Editor's note: Like the rest of the country, we at the National Catholic Reporter have been intensely focused on the run-up to the U.S. elections. The coronavirus pandemic, economic devastation and a political polarization that may even threaten the existence of our democracy have made it one of the most consequential elections in our lifetimes, if not in the history of the United States. But where do we — as a country and a church — go from here? We asked four of our columnists and one bishop to reflect on that question in essays that will run daily during election week. The first installment, from Bishop John Stowe of Lexington, Kentucky, kicks off this series today.
After living through a period of intense division, enhanced by a contentious presidential contest and made more urgent by a pandemic, what do we do now as a nation? And what should the role of the church be in this pluralistic post-election democratic society? It seems to me that after the election, rather than in the midst of it, is the time to be forming consciences for faithful citizenship.
Despite the richness of our Scriptures and tradition, we managed to find our church as divided as any other body in the country. In contrast to our regular celebrations of the Sacrament of Unity, in-person and live-streamed, we found ourselves in a "Facebook mentality" of either "liking" or "disliking" what we heard from the pulpit, filtered through our political lenses and our own sense of infallibility. We witnessed bishops issuing statements and tweets at odds with each other about the correct interpretation of our teachings. We even see the pope's teachings and priorities met with cool indifference or downright disdain. Priests saw fit to pronounce condemnation of entire political parties on social media, sometimes with episcopal endorsement. Others, holding on to their Catholicism by a thread, walked away because they could not countenance their church implicitly affirming the most amoral occupant of the White House in anyone's memory.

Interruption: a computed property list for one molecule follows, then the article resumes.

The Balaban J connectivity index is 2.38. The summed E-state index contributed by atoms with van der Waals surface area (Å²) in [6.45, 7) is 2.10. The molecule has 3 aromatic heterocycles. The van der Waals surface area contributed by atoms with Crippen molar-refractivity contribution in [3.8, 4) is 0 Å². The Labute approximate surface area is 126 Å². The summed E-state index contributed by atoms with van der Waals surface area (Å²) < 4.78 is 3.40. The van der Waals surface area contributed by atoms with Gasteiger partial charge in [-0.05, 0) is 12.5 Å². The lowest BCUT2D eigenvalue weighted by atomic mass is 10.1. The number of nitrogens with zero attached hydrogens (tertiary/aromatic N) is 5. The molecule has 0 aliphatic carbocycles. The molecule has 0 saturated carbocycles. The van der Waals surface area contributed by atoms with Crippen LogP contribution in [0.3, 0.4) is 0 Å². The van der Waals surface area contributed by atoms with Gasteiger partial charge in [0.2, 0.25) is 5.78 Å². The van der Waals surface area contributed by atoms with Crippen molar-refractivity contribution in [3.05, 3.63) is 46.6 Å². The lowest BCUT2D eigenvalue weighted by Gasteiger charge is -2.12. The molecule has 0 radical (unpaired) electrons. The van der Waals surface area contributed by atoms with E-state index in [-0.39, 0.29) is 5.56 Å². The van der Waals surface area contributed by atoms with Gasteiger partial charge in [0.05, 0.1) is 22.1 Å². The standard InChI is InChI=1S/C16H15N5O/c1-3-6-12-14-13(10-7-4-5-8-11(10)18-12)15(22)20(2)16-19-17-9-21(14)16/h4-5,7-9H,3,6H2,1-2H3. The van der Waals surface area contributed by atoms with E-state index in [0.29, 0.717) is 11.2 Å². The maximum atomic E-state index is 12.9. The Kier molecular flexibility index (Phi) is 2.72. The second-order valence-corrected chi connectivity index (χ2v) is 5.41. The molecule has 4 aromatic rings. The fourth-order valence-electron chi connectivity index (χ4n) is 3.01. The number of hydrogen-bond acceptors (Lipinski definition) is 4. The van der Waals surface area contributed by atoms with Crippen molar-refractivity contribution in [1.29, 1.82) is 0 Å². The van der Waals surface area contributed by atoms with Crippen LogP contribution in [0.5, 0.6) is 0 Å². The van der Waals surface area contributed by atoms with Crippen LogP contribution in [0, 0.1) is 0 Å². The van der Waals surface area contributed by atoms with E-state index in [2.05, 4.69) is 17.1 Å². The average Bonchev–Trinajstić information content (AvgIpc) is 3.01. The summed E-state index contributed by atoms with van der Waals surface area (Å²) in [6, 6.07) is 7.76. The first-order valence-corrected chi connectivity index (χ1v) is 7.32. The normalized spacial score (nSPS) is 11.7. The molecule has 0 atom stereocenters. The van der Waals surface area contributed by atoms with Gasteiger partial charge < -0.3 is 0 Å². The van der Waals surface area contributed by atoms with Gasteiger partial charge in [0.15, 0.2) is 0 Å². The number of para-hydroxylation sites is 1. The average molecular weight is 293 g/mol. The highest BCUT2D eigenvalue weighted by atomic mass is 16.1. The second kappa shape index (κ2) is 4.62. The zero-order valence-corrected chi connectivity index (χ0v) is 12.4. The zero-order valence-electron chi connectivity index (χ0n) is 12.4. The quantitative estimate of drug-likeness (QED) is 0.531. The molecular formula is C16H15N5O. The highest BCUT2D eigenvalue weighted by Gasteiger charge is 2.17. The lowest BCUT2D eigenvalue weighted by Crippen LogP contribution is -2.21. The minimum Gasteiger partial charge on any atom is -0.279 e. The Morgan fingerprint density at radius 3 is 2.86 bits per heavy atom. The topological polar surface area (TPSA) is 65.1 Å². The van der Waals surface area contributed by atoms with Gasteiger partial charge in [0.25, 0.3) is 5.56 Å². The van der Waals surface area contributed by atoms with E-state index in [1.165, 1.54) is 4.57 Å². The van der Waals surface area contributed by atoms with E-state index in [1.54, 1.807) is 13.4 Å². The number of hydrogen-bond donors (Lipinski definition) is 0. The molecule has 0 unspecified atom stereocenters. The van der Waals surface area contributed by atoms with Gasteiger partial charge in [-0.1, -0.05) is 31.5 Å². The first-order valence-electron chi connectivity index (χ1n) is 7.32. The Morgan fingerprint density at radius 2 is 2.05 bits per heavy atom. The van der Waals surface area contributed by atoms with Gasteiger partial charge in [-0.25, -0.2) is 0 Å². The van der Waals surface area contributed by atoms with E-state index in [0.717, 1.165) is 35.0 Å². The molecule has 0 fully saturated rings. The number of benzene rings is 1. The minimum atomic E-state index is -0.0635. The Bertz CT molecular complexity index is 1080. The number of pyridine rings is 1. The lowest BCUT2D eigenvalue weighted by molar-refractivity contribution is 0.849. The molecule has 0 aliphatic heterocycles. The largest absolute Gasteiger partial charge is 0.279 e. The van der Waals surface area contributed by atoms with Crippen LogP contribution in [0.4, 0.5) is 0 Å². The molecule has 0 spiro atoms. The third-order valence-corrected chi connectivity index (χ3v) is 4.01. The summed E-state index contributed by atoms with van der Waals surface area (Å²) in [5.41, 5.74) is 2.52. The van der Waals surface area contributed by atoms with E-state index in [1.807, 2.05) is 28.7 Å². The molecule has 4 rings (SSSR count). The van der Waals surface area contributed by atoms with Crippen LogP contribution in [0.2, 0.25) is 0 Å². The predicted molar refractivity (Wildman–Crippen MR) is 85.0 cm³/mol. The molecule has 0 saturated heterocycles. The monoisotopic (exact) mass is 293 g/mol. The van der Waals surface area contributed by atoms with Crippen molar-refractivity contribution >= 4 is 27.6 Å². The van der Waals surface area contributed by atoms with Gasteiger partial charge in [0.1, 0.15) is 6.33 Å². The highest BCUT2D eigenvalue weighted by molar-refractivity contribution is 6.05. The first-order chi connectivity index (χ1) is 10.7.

How do we move forward now?
I have frequently mused on the directive of Pope Francis to the bishops participating in the Synod on the Family, "speak boldly and listen charitably." That seems so hard for us to do simultaneously. But how different might our politics be if we were capable of doing this within our governmental system, which really cannot function properly if it is not participatory.
Scripture and tradition teach us that it is the Evil One who sows division. So many of St. Paul's admonitions to the recipients of his epistles sound so contemporary precisely because he was trying to get his readers to overcome their divisions that were rooted in anything but Christ.
In his recent encyclical, Fratelli Tutti, issued on the Feast of St. Francis and one month before the U.S. elections, the pope appealed to the world to learn the price of our nationalism and tendencies to isolationism at a time when what we really need is for all people to come together to face the immense problems on a global scale that are afflicting us.
Describing the darkness enveloping a closed world, the pope said, "the spread of despair, hyperbole, extremism and polarization, strategies of ridicule, suspicion and relentless criticism denies the rights of others to have an opinion" [Fratelli Tutti, 15-17].
This approach to politics leads to a permanent state of disagreement and confrontation, and the only way to win with this approach requires eliminating one's opponents. Knowing that the pope is addressing the whole world and not just targeting the United States, I still couldn't help but wonder whether he had watched a Trump campaign rally when crafting these words.